Where Do We Go From Here? Economic Analysis For Remainder Of FY2020

Geopolitical tensions were high with the sanctioned assassination of a prominent Iranian general within the first few days of 2020 and the failed ongoing ouster of Venezuelan President Nicolas Maduro at the forefront. Add to that an ongoing trade war/war of words/saber-rattling between Washington and Beijing as well as a good deal of ill-rhetoric between Washington and Moscow. That’s just a small sampling.

With nearly all of the first world nations running persistent current account deficits and the rest of the economic superstructure living heavily on debt and financial speculation, it was only a matter of time. Would it be a pin that popped the ‘everything bubble’ or would it simply just slowly deflate (not to be confused with monetary deflation)?

So pervasive was and is the presence of debt in the circumstance of nations, states, trading blocs, provinces, municipalities, companies, and individuals that the trillions of dollars racked up by the US alone was not even viewed askance by economists OUTSIDE what would be considered the mainstream of the scientific economics community. Keynesianism was like a high-quality dime store pinata. Now matter how hard it was hit, it just kept spitting out candy.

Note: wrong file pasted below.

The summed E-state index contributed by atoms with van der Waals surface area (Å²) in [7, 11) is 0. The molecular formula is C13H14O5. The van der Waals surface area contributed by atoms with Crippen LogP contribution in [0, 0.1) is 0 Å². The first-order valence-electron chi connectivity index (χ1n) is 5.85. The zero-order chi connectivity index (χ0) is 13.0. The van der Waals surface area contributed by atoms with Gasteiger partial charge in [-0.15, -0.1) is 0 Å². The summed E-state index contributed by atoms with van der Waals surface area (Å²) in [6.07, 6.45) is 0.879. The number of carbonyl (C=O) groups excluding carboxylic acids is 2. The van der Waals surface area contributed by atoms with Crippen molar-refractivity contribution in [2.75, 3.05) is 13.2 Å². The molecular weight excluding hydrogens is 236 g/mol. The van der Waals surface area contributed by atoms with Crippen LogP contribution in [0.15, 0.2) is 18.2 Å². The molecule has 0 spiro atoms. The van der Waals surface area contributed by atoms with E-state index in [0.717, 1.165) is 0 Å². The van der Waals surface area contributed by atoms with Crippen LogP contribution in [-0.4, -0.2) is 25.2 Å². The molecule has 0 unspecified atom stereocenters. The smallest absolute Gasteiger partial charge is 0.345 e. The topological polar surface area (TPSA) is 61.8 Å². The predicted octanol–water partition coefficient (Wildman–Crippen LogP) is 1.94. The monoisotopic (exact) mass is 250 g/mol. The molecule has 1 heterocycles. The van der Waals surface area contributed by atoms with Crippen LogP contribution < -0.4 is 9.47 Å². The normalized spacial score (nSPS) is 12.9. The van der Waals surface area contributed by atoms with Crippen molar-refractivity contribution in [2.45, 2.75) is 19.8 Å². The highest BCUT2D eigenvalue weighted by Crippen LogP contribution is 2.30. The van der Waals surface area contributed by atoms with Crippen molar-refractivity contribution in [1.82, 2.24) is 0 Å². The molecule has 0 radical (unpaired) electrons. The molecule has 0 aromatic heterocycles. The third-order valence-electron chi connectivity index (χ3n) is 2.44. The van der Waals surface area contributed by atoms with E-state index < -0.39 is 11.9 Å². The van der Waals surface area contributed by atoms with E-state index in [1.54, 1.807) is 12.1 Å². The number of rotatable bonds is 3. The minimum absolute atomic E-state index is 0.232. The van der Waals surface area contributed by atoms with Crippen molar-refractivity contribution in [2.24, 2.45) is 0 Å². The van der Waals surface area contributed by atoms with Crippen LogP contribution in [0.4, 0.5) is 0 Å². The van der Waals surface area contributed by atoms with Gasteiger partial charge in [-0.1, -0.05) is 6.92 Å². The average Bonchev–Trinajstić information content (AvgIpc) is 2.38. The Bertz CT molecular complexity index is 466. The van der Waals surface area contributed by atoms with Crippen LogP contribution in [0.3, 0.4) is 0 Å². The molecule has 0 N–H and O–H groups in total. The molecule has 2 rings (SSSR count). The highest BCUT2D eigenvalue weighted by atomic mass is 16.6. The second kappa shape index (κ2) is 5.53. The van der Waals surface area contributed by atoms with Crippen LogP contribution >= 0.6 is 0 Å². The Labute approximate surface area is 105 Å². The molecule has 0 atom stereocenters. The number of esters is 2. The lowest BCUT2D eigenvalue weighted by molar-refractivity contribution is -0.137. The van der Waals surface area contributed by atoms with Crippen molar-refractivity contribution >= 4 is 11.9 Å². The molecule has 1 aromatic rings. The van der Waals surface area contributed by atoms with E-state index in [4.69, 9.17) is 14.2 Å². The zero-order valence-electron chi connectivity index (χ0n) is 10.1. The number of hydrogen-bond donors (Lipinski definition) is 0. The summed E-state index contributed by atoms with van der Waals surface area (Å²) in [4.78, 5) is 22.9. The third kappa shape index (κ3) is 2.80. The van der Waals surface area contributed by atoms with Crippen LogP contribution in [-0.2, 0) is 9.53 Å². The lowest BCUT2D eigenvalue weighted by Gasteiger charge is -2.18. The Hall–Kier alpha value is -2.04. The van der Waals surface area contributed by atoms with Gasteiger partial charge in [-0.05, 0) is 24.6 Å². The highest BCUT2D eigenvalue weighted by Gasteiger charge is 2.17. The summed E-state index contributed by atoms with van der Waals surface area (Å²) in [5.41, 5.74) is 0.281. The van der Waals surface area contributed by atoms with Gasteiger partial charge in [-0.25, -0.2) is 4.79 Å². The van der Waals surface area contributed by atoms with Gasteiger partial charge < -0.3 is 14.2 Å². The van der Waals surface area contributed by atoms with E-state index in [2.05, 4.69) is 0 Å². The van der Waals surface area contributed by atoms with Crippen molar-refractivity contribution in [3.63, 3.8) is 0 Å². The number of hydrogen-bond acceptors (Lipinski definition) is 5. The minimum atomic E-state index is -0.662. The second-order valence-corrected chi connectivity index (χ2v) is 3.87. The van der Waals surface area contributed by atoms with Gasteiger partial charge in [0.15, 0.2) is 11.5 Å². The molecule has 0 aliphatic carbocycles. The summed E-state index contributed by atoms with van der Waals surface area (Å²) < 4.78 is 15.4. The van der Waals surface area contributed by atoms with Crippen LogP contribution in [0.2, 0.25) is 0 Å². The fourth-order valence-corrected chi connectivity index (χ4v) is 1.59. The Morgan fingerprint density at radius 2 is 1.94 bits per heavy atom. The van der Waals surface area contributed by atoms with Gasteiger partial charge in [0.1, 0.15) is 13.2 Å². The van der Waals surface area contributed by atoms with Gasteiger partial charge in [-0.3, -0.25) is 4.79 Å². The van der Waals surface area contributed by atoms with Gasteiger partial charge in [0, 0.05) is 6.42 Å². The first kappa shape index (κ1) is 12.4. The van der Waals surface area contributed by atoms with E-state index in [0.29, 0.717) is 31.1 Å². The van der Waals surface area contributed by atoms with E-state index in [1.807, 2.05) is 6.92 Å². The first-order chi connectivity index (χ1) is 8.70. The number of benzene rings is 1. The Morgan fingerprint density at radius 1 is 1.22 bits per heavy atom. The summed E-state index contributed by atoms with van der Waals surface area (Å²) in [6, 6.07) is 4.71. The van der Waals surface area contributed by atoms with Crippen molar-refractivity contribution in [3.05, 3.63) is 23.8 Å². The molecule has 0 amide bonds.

We mentioned in My Two Cents on several occasions that this whole ‘system’, if you will, would go until it didn’t. It was a confidence game, just like the multitude of fiat currency regimes that backed it in the various corners of global commerce. As long as economic actors had ample supply of tokens (currencies), and another economic actor would accept those tokens in exchange for scarce land, labor, capital, and technology, the system worked.

Then the world got sick

There has been much talk of ‘black swan’ events. The term was coined by a current events/geopolitics author Nassim Taleb. The black swan is something that nobody is looking or planning for. It is not on the radar. Period. There have been some who have been talking about pandemics in general for quite some time now in a similar fashion to your authors considering the likelihood of economic fallout from the fact that the organized world has violated every law of economics imaginable. There’s always a reckoning day.

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